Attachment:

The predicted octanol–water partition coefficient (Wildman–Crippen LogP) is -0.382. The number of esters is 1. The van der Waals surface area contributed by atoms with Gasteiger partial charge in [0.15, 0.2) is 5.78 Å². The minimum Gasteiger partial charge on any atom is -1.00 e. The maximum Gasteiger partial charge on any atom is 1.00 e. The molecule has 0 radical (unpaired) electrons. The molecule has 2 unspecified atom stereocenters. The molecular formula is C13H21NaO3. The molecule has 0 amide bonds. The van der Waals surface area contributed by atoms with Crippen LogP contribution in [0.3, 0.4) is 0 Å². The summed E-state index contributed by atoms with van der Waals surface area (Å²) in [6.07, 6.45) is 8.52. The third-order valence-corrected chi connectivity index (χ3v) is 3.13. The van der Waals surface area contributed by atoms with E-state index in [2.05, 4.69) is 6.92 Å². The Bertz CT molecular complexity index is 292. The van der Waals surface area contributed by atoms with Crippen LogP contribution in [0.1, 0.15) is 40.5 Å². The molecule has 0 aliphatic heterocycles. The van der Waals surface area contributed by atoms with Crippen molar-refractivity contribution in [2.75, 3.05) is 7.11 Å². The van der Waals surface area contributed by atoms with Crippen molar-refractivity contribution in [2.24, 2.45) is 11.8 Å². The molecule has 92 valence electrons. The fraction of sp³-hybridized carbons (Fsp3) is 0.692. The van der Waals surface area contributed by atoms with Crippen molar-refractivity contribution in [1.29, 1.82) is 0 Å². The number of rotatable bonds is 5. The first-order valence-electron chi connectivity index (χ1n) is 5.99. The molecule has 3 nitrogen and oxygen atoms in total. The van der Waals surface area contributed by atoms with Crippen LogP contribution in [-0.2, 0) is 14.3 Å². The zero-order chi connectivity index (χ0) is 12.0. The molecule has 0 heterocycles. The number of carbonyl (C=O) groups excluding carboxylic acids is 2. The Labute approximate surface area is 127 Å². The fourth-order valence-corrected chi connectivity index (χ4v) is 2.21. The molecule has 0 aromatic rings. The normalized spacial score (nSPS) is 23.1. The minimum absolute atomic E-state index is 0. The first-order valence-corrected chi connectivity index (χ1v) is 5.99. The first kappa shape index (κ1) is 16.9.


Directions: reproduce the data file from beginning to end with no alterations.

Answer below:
The predicted octanol–water partition coefficient (Wildman–Crippen LogP) is -0.382. The number of esters is 1. The van der Waals surface area contributed by atoms with Gasteiger partial charge in [0.15, 0.2) is 5.78 Å². The minimum Gasteiger partial charge on any atom is -1.00 e. The maximum Gasteiger partial charge on any atom is 1.00 e. The molecule has 0 radical (unpaired) electrons. The molecule has 2 unspecified atom stereocenters. The molecular formula is C13H21NaO3. The molecule has 0 amide bonds. The van der Waals surface area contributed by atoms with Crippen LogP contribution in [0.3, 0.4) is 0 Å². The summed E-state index contributed by atoms with van der Waals surface area (Å²) in [6.07, 6.45) is 8.52. The third-order valence-corrected chi connectivity index (χ3v) is 3.13. The van der Waals surface area contributed by atoms with E-state index in [2.05, 4.69) is 6.92 Å². The Bertz CT molecular complexity index is 292. The van der Waals surface area contributed by atoms with Crippen LogP contribution in [0.1, 0.15) is 40.5 Å². The molecule has 0 aliphatic heterocycles. The van der Waals surface area contributed by atoms with Crippen molar-refractivity contribution in [2.75, 3.05) is 7.11 Å². The van der Waals surface area contributed by atoms with Crippen molar-refractivity contribution in [2.24, 2.45) is 11.8 Å². The molecule has 92 valence electrons. The fraction of sp³-hybridized carbons (Fsp3) is 0.692. The van der Waals surface area contributed by atoms with Crippen molar-refractivity contribution in [1.29, 1.82) is 0 Å². The number of rotatable bonds is 5. The first-order valence-electron chi connectivity index (χ1n) is 5.99. The molecule has 3 nitrogen and oxygen atoms in total. The van der Waals surface area contributed by atoms with Crippen LogP contribution in [-0.2, 0) is 14.3 Å². The zero-order chi connectivity index (χ0) is 12.0. The molecule has 0 heterocycles. The number of carbonyl (C=O) groups excluding carboxylic acids is 2. The Labute approximate surface area is 127 Å². The fourth-order valence-corrected chi connectivity index (χ4v) is 2.21. The molecule has 0 aromatic rings. The normalized spacial score (nSPS) is 23.1. The minimum absolute atomic E-state index is 0. The first-order valence-corrected chi connectivity index (χ1v) is 5.99. The first kappa shape index (κ1) is 16.9.